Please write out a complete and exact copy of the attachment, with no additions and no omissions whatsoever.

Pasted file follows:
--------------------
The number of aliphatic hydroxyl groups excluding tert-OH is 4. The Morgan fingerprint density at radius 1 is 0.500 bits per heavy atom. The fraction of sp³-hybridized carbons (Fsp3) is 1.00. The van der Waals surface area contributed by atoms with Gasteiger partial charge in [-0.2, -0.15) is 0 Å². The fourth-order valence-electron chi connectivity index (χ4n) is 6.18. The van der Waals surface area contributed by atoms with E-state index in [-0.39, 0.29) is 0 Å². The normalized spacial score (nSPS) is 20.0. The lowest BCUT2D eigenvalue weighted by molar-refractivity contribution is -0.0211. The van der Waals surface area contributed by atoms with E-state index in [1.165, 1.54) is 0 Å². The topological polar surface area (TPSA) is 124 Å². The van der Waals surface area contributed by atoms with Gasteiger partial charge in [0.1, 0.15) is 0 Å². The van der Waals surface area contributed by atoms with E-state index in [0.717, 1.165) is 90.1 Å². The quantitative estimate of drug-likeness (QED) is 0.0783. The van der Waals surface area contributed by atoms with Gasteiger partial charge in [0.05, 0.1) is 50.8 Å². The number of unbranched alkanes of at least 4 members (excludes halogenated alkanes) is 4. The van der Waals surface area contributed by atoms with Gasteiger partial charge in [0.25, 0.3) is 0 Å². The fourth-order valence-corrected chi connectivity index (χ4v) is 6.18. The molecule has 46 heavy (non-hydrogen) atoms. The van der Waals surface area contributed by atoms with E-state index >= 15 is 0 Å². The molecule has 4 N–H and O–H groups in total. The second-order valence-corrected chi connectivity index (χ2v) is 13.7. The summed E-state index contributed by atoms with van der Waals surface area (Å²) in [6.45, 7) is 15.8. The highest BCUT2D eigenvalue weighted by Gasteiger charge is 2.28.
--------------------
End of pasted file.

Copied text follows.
The number of aliphatic hydroxyl groups excluding tert-OH is 4. The Morgan fingerprint density at radius 1 is 0.500 bits per heavy atom. The fraction of sp³-hybridized carbons (Fsp3) is 1.00. The van der Waals surface area contributed by atoms with Gasteiger partial charge in [-0.2, -0.15) is 0 Å². The fourth-order valence-electron chi connectivity index (χ4n) is 6.18. The van der Waals surface area contributed by atoms with E-state index in [-0.39, 0.29) is 0 Å². The normalized spacial score (nSPS) is 20.0. The lowest BCUT2D eigenvalue weighted by molar-refractivity contribution is -0.0211. The van der Waals surface area contributed by atoms with E-state index in [1.165, 1.54) is 0 Å². The topological polar surface area (TPSA) is 124 Å². The van der Waals surface area contributed by atoms with Gasteiger partial charge in [0.1, 0.15) is 0 Å². The van der Waals surface area contributed by atoms with E-state index in [0.717, 1.165) is 90.1 Å². The quantitative estimate of drug-likeness (QED) is 0.0783. The van der Waals surface area contributed by atoms with Gasteiger partial charge in [0.05, 0.1) is 50.8 Å². The number of unbranched alkanes of at least 4 members (excludes halogenated alkanes) is 4. The van der Waals surface area contributed by atoms with Gasteiger partial charge in [0.25, 0.3) is 0 Å². The fourth-order valence-corrected chi connectivity index (χ4v) is 6.18. The molecule has 46 heavy (non-hydrogen) atoms. The van der Waals surface area contributed by atoms with E-state index >= 15 is 0 Å². The molecule has 4 N–H and O–H groups in total. The second-order valence-corrected chi connectivity index (χ2v) is 13.7. The summed E-state index contributed by atoms with van der Waals surface area (Å²) in [6.45, 7) is 15.8. The highest BCUT2D eigenvalue weighted by Gasteiger charge is 2.28.